Whatever the problem, HS2 isn’t the answer: Protesters claim train will bring ‘narrow benefits’ to Manchester

By Tom Dyson

HS2 was hotly debated on Wednesday as campaigners and supporters were given the opportunity to argue against the controversial development.

Manchester’s Albert Square Chop House was the focal point for the ongoing topical debate titled ‘Whatever the problem, HS2 isn’t the answer’ with ‘Stop HS2’ campaign manager Joe Rukin speaking for the motion.

Since its establishment in 2009, HS2 has become the subject of many discussions among politicians and councillors alike and this recent debate gave ‘Stop HS2’ supporters the chance to speak out about the issues facing this project.

Mr Rukin said: “There has been strong lobbying from advocates throughout the campaign and general progress has been made across the board.

“This project won’t be doing very much for Manchester. It will just deliver very narrow benefits in the city centre.”

One of the main issues highlighted was the vast amount of money plunged into the HS2 and how much of the economic growth could potentially push its way up into the north of England.

With more than £50billion being spent on the 119-mile route, the development is on such a large scale and most of the benefits will fall into London.

Mr Rukin said: “Everything seems to be focused on London. It’s not about getting to Manchester, it’s about getting from Manchester to London.”

Sir Richard Leese, leader of Manchester City Council, led the charge against the motion and there were plenty of compelling arguments made for the project to go ahead.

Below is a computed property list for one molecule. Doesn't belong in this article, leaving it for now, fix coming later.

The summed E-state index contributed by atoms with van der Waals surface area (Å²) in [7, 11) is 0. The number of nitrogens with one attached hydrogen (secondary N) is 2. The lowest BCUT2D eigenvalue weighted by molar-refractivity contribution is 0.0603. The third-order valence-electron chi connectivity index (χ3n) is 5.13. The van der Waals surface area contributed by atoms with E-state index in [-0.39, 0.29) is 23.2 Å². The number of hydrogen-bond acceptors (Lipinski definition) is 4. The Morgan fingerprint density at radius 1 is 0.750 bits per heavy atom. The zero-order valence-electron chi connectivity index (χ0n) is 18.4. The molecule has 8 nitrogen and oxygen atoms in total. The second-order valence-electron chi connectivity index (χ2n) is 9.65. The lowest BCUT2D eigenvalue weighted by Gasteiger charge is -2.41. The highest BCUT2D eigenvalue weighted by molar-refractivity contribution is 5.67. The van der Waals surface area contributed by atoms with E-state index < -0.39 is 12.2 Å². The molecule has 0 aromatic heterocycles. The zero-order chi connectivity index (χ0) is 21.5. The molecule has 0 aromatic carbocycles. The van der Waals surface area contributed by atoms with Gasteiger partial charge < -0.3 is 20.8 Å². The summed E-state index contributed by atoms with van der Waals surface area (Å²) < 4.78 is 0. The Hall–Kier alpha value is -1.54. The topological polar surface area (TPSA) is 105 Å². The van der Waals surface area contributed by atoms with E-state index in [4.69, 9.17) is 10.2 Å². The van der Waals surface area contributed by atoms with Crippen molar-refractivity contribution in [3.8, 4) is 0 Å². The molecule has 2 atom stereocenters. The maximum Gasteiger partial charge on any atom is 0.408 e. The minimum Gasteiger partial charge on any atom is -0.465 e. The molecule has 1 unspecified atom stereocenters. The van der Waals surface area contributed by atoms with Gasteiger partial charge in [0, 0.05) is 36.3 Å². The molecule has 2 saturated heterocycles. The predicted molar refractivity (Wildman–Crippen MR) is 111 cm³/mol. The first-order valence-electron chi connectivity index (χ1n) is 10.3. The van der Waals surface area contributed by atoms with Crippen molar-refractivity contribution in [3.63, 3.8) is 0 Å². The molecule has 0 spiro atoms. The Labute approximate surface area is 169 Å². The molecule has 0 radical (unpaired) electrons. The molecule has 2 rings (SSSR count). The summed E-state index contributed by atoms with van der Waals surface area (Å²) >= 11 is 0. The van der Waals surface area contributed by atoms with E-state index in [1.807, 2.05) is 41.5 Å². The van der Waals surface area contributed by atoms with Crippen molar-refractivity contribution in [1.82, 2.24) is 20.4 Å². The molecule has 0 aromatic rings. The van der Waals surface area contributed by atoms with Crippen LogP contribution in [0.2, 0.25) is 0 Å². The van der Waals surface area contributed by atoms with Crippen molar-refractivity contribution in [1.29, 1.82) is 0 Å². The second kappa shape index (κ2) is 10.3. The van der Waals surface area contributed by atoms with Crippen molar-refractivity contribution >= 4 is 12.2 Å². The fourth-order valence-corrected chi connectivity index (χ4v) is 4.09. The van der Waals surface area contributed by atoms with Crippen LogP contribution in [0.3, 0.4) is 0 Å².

A spokesperson for Manchester City Council said: “There wasn’t that much to come out of the debate as it was targeted towards the arguments against the HS2.”

Investment in infrastructure, extra capacity and future growth are some of the needs which will enable a highly populated country like this to be sustainable but the main worry is how the financial gain will spread across the country accordingly.

Mr Rukin added: “With so much money going into the project there will obviously be a better economy but the issue we have is working out what’s the best use of taxpayers’ money.”

Three times as many journeys will be towards London so the limited regional benefits will go to the few stations.

Support has really grown in the group, from staging demonstrations to signing petitions. More than 100,000 people signed a petition to scrap the HS2 and it even made its way to Downing Street.

The battle against HS2 is clearly far from over and this debate has made progress with encouraging support for a campaign group with followers growing by the minute.

Image courtesy of Mick Baker via Flickr, with thanks.

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